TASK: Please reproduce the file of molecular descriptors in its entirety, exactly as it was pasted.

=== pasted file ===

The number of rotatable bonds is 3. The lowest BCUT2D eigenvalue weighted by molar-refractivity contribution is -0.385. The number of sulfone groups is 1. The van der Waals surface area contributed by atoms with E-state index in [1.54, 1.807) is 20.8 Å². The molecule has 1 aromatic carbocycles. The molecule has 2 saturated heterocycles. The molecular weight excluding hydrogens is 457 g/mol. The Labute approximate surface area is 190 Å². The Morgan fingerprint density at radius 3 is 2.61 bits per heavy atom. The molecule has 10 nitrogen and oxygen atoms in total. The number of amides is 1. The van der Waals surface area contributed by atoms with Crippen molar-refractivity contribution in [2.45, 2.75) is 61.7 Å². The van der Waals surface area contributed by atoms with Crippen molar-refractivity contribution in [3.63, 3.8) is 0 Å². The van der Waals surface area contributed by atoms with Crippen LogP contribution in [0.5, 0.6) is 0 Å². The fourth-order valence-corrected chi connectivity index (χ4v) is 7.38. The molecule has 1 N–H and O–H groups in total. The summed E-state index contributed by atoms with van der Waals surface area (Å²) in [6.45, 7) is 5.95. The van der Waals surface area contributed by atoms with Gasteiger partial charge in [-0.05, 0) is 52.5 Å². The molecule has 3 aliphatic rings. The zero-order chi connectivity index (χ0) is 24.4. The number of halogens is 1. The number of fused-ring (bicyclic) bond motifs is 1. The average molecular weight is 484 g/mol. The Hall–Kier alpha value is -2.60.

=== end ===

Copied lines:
The number of rotatable bonds is 3. The lowest BCUT2D eigenvalue weighted by molar-refractivity contribution is -0.385. The number of sulfone groups is 1. The van der Waals surface area contributed by atoms with E-state index in [1.54, 1.807) is 20.8 Å². The molecule has 1 aromatic carbocycles. The molecule has 2 saturated heterocycles. The molecular weight excluding hydrogens is 457 g/mol. The Labute approximate surface area is 190 Å². The Morgan fingerprint density at radius 3 is 2.61 bits per heavy atom. The molecule has 10 nitrogen and oxygen atoms in total. The number of amides is 1. The van der Waals surface area contributed by atoms with Crippen molar-refractivity contribution in [2.45, 2.75) is 61.7 Å². The van der Waals surface area contributed by atoms with Crippen molar-refractivity contribution in [3.63, 3.8) is 0 Å². The van der Waals surface area contributed by atoms with Crippen LogP contribution in [0.5, 0.6) is 0 Å². The fourth-order valence-corrected chi connectivity index (χ4v) is 7.38. The molecule has 1 N–H and O–H groups in total. The summed E-state index contributed by atoms with van der Waals surface area (Å²) in [6.45, 7) is 5.95. The van der Waals surface area contributed by atoms with Gasteiger partial charge in [-0.05, 0) is 52.5 Å². The molecule has 3 aliphatic rings. The zero-order chi connectivity index (χ0) is 24.4. The number of halogens is 1. The number of fused-ring (bicyclic) bond motifs is 1. The average molecular weight is 484 g/mol. The Hall–Kier alpha value is -2.60.